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J Acquir Immune Defic Syndr. 2015 Mar 1;68 Suppl 2:S91-8. doi: 10.1097/QAI.0000000000000448.

An urgent need for integration of family planning services into HIV care: the high burden of unplanned pregnancy, termination of pregnancy, and limited contraception use among female sex workers in Côte d'Ivoire.

Author information

1
*Department of Epidemiology, Center for Public Health and Human Rights, Johns Hopkins School of Public Health, Baltimore, MD; †Programme National de Lutte Contre le SIDA, Ministere de la Lutte Contre Le SIDA, Abidjan, Côte d'Ivoire; ‡Enda Santé, Dakar, Senegal; §Gaston Berger University, Department of Geography, School of Social Sciences, St. Louis, Senegal; and ‖Blety, Abidjan, Côte d'Ivoire.

Abstract

BACKGROUND:

HIV infection and unintended pregnancy are occupational risks of commercial female sex work (FSW). The burden of unintended pregnancy among FSW including maternal and infant outcomes in the context of HIV is largely unknown.

METHODS:

FSW ≥18 years were recruited through respondent driven sampling into a cross-sectional study in Abidjan, Côte d'Ivoire. Participants completed a sociobehavioral questionnaire and HIV counseling and testing. Pregnancy history by HIV status and contraceptive use were described, and Poisson regression used to estimate correlates of termination of pregnancy (TOP).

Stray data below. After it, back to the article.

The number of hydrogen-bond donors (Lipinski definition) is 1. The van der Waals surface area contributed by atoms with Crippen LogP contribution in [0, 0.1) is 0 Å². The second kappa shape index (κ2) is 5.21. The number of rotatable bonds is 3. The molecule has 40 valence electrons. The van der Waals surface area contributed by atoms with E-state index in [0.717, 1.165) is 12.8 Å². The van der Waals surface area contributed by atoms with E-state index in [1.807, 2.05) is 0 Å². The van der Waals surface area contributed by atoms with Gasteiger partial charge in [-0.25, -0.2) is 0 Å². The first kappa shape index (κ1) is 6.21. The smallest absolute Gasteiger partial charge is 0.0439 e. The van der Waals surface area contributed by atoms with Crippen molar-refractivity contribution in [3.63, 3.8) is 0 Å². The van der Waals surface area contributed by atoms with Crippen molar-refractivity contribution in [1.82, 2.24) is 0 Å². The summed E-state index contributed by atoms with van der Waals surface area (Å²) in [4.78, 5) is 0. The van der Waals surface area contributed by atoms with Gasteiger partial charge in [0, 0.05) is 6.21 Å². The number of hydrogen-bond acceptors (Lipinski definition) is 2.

RESULTS:

From March to July 2014, 466 FSW were enrolled. Unintended pregnancy was common, and 64% of participants had ≥1 TOP. Half of FSW experiencing TOPs did so without a medical professional, resulting in frequent complications. Contraceptive use was lowest among younger FSW, and 37% of 20-24 year olds reported multiple TOPs. FSW with a TOP history reported 19% less consistent condom use with clients than women who never had a TOP (adjusted-prevalence ratio, 0.81; 95% confidence interval: 0.74 to 0.88), whereas use of reliable nonbarrier contraceptive methods was comparable between the groups. Although FSW were engaged in HIV testing and prevention services, only 59% of FSW had received HIV testing before childbirth during their last pregnancy, and 30% of HIV-infected FSW had lost ≥1 children.

CONCLUSIONS:

Low contraceptive use and high burden of unintended pregnancy result in poor reproductive outcomes for FSW and avoidable mother-to-child HIV transmission risks. Integration of family planning and antenatal services into HIV prevention and care programs accessed by FSW could enhance reproductive outcomes and HIV prevention goals.

PMID:
25723996
DOI:
10.1097/QAI.0000000000000448
[Indexed for MEDLINE]

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